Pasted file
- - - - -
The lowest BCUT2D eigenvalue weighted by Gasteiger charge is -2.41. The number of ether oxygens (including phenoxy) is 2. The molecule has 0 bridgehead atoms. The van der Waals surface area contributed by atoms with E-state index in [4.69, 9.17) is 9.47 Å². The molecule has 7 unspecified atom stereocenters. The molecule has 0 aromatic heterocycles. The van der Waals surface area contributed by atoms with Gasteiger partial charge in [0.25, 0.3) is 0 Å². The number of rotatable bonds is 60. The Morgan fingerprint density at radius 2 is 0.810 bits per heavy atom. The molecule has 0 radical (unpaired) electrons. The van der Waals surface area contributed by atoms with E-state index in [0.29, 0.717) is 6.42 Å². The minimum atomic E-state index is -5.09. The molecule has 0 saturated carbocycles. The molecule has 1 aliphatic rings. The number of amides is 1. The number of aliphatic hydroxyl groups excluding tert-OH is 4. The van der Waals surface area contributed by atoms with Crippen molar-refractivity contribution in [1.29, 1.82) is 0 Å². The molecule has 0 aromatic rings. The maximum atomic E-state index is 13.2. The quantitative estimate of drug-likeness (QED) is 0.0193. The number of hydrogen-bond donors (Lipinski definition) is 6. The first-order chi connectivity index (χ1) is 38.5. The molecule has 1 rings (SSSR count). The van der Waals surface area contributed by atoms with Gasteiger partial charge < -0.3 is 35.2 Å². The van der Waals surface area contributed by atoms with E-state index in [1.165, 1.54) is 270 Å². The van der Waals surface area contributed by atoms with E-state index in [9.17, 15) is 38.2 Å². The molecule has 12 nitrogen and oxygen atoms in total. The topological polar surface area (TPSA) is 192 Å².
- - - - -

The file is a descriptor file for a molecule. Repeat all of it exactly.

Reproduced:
The lowest BCUT2D eigenvalue weighted by Gasteiger charge is -2.41. The number of ether oxygens (including phenoxy) is 2. The molecule has 0 bridgehead atoms. The van der Waals surface area contributed by atoms with E-state index in [4.69, 9.17) is 9.47 Å². The molecule has 7 unspecified atom stereocenters. The molecule has 0 aromatic heterocycles. The van der Waals surface area contributed by atoms with Gasteiger partial charge in [0.25, 0.3) is 0 Å². The number of rotatable bonds is 60. The Morgan fingerprint density at radius 2 is 0.810 bits per heavy atom. The molecule has 0 radical (unpaired) electrons. The van der Waals surface area contributed by atoms with E-state index in [0.29, 0.717) is 6.42 Å². The minimum atomic E-state index is -5.09. The molecule has 0 saturated carbocycles. The molecule has 1 aliphatic rings. The number of amides is 1. The number of aliphatic hydroxyl groups excluding tert-OH is 4. The van der Waals surface area contributed by atoms with Crippen molar-refractivity contribution in [1.29, 1.82) is 0 Å². The molecule has 0 aromatic rings. The maximum atomic E-state index is 13.2. The quantitative estimate of drug-likeness (QED) is 0.0193. The number of hydrogen-bond donors (Lipinski definition) is 6. The first-order chi connectivity index (χ1) is 38.5. The molecule has 1 rings (SSSR count). The van der Waals surface area contributed by atoms with Gasteiger partial charge < -0.3 is 35.2 Å². The van der Waals surface area contributed by atoms with E-state index in [1.165, 1.54) is 270 Å². The van der Waals surface area contributed by atoms with E-state index in [9.17, 15) is 38.2 Å². The molecule has 12 nitrogen and oxygen atoms in total. The topological polar surface area (TPSA) is 192 Å².